Special Effect – How to Create Multiple Flash Exposures in a Single Frame
Many photographic techniques, rightfully, tend to focus on polished images. They vary anywhere on the spectrum from getting sharper images to capturing accurate skin tones. These techniques are important. However, sometimes they’re not very much fun. Sometimes, that’s precisely what you need to have, and exactly what photography should be – fun.
This article will guide you through a fun special effect technique that will allow you to capture multiple exposures in a single frame, using the test button on your strobes or flashguns. Using this method, you will gain a new tool to add movement, and a sense of action in your studio photography.
What you need
- A dSLR on manual settings (set from 2-10″ or bulb exposure)
- A very dark room (or nighttime outdoors)
- A tripod
- A human subject
- A strobe or flashgun (speedlight) with a test button (to manually fire the flash)
- Someone to serve as an extra pair of hands (not required but it helps a lot)
Setting it up
Because you’re using flash, the aperture setting is the most important in this technique. As long as your shutter speed is slower than your camera’s flash sync-speed, aperture is what controls how the flash exposure is recorded, and it also dictates what power output to set on your flash. I suggest using an aperture somewhere between f/8 and f/16, to get the best results. A smaller aperture will also help to minimize the effect of any ambient light in your images.
With your camera on a tripod, set the dial to manual mode, the ISO to 100, and your shutter speed to between two and six seconds. To test if your shutter speed is suitable, take a test shot without any flash. As long as the image is completely black at the end of the exposure, it will work for this technique.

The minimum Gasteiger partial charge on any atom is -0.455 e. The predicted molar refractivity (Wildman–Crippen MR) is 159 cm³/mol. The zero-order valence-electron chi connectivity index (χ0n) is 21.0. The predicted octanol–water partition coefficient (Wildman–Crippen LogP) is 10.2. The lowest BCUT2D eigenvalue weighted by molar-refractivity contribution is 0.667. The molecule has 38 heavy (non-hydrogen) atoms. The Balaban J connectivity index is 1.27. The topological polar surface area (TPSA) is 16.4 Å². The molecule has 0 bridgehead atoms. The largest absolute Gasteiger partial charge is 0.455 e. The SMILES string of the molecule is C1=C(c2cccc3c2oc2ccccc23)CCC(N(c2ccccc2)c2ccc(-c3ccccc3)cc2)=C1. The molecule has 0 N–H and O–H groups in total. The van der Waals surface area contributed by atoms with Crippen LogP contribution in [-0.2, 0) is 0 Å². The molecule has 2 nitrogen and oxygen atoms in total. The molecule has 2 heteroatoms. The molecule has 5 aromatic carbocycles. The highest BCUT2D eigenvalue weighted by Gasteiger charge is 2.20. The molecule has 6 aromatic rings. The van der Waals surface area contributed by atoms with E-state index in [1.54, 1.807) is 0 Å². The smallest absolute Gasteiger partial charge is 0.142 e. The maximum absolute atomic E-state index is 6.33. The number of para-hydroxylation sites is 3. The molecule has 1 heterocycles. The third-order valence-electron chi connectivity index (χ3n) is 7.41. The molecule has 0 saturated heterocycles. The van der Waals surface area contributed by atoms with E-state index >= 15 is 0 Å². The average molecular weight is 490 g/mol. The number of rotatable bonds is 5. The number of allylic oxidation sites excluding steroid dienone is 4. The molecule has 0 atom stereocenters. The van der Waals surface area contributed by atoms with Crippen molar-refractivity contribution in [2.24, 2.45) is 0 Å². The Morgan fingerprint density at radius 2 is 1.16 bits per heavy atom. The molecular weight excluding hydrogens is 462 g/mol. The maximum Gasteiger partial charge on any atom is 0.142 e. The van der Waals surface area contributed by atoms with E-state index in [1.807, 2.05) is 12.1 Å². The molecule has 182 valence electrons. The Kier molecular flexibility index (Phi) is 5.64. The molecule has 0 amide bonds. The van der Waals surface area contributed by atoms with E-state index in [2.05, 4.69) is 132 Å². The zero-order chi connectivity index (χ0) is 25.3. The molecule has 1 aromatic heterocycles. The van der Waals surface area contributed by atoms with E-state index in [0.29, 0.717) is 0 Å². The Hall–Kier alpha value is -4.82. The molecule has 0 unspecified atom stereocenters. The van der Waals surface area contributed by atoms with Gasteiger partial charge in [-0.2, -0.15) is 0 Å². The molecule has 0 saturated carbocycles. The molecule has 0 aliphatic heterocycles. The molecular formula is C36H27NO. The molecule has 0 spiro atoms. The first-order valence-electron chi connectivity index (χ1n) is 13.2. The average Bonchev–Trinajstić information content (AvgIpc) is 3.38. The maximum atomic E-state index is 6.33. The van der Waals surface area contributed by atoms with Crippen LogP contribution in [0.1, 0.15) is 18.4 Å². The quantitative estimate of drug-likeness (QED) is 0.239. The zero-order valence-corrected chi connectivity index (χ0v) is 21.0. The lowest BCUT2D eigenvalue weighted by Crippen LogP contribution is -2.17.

This time can be changed and extended later, depending on how many movements you want to capture.
To start with, try to keep your lighting simple. A single light source will give you unlimited potential. This technique will work with multiple lights, but it is best to build up to that over time, as you get used to how the technique works.
As for lighting placement, the choice is yours. The lighting will, and should, depend on the final intent of the image you are trying to create. However, if you’re unsure, try starting with your light high above, and in front of, your subject. That will provide a good starting point to make adjustments from there.
Use a light meter, or manually calculate the exposure, to set your flash output, so it matches your chosen aperture.
Simple lighting set-ups, like this one used in these images, can be the most effective.
With everything set up, you need to explain to your subject how to move. The easiest way to explain this is, “Pose, wait for the flash, pose, wait for the flash, and pose again”.
In more detail – you want to wait for your subject to adopt the first pose, set the focal point, and start the exposure. Press the test button on your strobe to fire the flash. After this first flash, your subject should move to their second position as quickly as possible, where you will press the test button again. Repeat as many times as required.